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NASA is investigating the placement of advertisements on missiles, which astronaut notes: report

FILE name: An astronaut in the International space station seen in the previous week.

(NASA)

A NASA spacecraft that Mars could ever have a Mars chocolate bar logo plastered in one of his wings.

NASA has called for a new commission to explore branding and endorsement opportunities, reports said Monday.

NASA Administrator Jim Bridenstine announced the formation of a committee for the investigation of the “provocative questions” from the transform of missiles in the corporate billboards, as well as how ads wrap around NASCAR race cars, The Washington Post reported.

“Is it possible for NASA to offset some of the costs by selling the naming rights of his spaceship, or the naming rights to the rockets?” Bridenstine said in a NASA advisory council meeting on Aug. 29. “I tell you there is interest in that now. The question is: Is it possible? The answer is: I don’t know, but we want someone our opinion about if it is.”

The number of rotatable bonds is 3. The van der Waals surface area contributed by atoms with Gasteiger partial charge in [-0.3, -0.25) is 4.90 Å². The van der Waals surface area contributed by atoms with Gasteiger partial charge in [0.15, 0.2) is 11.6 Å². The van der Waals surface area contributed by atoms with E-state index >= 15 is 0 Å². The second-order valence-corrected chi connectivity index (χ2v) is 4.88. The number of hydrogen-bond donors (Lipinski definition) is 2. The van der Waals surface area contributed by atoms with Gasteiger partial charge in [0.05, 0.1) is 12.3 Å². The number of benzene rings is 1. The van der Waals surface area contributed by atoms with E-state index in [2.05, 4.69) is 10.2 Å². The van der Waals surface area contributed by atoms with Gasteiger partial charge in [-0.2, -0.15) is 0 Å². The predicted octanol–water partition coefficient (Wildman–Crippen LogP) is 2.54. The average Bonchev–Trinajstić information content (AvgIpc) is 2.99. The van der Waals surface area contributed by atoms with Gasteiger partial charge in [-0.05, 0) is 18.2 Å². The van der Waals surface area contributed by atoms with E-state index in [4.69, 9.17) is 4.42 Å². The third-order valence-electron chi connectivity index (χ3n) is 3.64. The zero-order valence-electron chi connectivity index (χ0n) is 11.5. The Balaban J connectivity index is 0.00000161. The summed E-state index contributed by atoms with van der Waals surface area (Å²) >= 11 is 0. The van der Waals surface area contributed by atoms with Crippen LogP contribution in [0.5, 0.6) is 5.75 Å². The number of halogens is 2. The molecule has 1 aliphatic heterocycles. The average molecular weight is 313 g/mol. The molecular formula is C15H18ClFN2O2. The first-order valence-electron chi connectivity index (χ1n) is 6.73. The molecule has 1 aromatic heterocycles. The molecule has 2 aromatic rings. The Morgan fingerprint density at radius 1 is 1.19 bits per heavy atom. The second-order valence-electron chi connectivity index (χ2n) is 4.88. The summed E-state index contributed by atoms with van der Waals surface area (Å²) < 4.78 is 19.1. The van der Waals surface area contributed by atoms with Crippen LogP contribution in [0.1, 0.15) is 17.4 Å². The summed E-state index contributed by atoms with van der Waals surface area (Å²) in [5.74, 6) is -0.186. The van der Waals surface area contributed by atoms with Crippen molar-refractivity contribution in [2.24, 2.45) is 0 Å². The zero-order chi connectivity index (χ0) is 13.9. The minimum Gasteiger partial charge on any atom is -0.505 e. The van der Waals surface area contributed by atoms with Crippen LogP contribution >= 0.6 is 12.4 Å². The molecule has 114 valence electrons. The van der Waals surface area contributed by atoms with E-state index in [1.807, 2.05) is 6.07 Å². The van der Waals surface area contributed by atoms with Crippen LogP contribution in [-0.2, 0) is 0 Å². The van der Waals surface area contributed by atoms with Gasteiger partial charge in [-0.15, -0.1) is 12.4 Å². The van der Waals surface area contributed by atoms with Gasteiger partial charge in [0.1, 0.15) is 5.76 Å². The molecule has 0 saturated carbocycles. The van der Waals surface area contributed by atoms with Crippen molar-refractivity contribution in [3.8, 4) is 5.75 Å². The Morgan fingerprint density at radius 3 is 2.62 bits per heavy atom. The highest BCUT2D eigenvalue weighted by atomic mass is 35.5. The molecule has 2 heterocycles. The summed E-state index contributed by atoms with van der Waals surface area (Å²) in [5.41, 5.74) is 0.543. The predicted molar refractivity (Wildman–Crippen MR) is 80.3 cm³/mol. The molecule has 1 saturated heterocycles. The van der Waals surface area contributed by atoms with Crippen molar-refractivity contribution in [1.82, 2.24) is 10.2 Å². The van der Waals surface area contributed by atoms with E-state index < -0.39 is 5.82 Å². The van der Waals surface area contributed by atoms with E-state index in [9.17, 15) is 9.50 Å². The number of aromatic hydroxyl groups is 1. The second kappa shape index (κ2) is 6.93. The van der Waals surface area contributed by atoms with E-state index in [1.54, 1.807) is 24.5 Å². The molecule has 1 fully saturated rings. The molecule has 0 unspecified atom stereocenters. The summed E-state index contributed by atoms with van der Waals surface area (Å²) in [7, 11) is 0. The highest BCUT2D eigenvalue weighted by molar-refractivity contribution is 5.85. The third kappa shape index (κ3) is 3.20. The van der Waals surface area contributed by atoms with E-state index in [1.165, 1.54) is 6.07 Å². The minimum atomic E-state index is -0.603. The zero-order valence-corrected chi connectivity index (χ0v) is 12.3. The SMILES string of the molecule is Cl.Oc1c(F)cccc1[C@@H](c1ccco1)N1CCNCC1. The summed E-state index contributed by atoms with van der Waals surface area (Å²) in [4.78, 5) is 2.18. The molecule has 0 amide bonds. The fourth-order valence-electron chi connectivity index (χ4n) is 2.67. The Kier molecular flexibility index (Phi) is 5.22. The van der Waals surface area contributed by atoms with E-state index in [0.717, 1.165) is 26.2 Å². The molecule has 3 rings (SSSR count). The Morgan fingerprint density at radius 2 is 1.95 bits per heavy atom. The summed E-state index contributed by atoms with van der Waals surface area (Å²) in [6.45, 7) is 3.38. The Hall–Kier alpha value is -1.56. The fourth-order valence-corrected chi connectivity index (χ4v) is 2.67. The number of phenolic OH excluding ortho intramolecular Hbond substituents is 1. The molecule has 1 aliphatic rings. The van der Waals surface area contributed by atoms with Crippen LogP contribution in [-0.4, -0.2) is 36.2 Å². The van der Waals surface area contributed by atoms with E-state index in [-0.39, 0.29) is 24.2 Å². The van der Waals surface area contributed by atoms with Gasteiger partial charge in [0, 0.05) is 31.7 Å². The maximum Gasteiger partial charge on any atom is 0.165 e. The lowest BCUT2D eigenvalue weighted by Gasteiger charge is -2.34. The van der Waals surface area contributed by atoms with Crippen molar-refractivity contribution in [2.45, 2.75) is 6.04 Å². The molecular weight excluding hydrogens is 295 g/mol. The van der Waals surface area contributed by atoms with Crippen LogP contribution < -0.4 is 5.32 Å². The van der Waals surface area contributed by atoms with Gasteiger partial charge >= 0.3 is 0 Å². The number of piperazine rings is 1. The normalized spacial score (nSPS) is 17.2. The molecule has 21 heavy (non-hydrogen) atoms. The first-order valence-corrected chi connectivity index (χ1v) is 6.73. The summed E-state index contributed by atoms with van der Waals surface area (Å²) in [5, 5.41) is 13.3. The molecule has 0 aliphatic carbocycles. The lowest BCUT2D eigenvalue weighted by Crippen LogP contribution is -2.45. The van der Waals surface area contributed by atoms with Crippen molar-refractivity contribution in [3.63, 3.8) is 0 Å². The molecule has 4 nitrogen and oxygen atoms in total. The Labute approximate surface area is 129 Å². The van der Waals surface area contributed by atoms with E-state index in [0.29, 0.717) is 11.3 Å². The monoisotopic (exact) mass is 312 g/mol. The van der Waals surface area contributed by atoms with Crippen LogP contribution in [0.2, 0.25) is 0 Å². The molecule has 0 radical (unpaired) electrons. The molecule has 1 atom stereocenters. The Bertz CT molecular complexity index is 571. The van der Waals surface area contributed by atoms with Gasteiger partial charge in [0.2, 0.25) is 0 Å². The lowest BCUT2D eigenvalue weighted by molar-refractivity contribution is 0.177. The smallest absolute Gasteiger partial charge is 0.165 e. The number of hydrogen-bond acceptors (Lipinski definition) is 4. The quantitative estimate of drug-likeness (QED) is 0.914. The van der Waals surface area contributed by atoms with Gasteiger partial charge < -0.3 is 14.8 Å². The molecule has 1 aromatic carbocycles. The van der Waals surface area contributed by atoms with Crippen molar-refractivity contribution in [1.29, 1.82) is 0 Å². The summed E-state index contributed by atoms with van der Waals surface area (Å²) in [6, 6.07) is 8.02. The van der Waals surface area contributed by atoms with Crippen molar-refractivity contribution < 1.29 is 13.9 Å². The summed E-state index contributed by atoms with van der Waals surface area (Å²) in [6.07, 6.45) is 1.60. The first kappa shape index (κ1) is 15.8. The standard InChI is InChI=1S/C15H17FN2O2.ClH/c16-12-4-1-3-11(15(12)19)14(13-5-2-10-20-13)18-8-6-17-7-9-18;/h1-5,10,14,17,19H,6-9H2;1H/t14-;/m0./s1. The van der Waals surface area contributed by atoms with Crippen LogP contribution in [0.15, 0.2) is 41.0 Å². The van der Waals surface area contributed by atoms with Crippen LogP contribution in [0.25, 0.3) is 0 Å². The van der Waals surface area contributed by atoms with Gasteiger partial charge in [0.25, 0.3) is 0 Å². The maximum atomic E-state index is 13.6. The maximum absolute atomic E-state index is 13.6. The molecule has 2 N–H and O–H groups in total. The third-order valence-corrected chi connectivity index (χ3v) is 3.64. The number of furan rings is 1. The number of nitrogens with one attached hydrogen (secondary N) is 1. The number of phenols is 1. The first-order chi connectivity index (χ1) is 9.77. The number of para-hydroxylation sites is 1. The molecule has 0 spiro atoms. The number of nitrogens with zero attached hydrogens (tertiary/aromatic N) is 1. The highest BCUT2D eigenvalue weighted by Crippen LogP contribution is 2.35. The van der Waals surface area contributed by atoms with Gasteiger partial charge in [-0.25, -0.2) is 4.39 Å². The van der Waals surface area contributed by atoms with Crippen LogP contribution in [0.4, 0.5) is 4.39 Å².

He said that he also wanted astronauts to take part in the marketing and / or approval of opportunities, The Post reported.

“I would like to see children grow up, instead of maybe wanting to be like a professional sports star, I would love to see them grow up want to be a NASA astronaut or a NASA scientist,” he said. “I would like to see, maybe one day, NASA astronauts on the cover of a cereal box, embedded in the American culture.”

The White House said it would like to end direct funding for the International Space Station and about his activities to a private entity, The Post reported.

Bridenstine said that he wants the newly-formed committee to explore flying tourists to the International Space Station alongside government astronauts.

Critics have also begun to push back against the idea. NASA fans will also see the agency as a “refuge of the interests of business,” The Verge reported.

Product placement can help power NASA’s next big space mission https://t.co/5Dj33zdwVP pic.twitter.com/6GuMK5ZxJN

— The Verge (@verge) September 11, 2018

“For better or for worse, one of the things that the space has encouraged, is the idea of the space which is something of a pristine atmosphere,” Robert Pearlman, a space historian, told The Verge.

“We have to leave our problems behind, and for some people, the branding has gone overboard here on Earth. That is one of the objections that might be raised,” Pearlman, founder of the website CollectSpace, it said.

Notes would probably offset only a fraction of NASA’s largest projects, which run in the hundreds of millions to billions of dollars, according to the report.

Amy’s Place is a news editor and reporter for Fox News.

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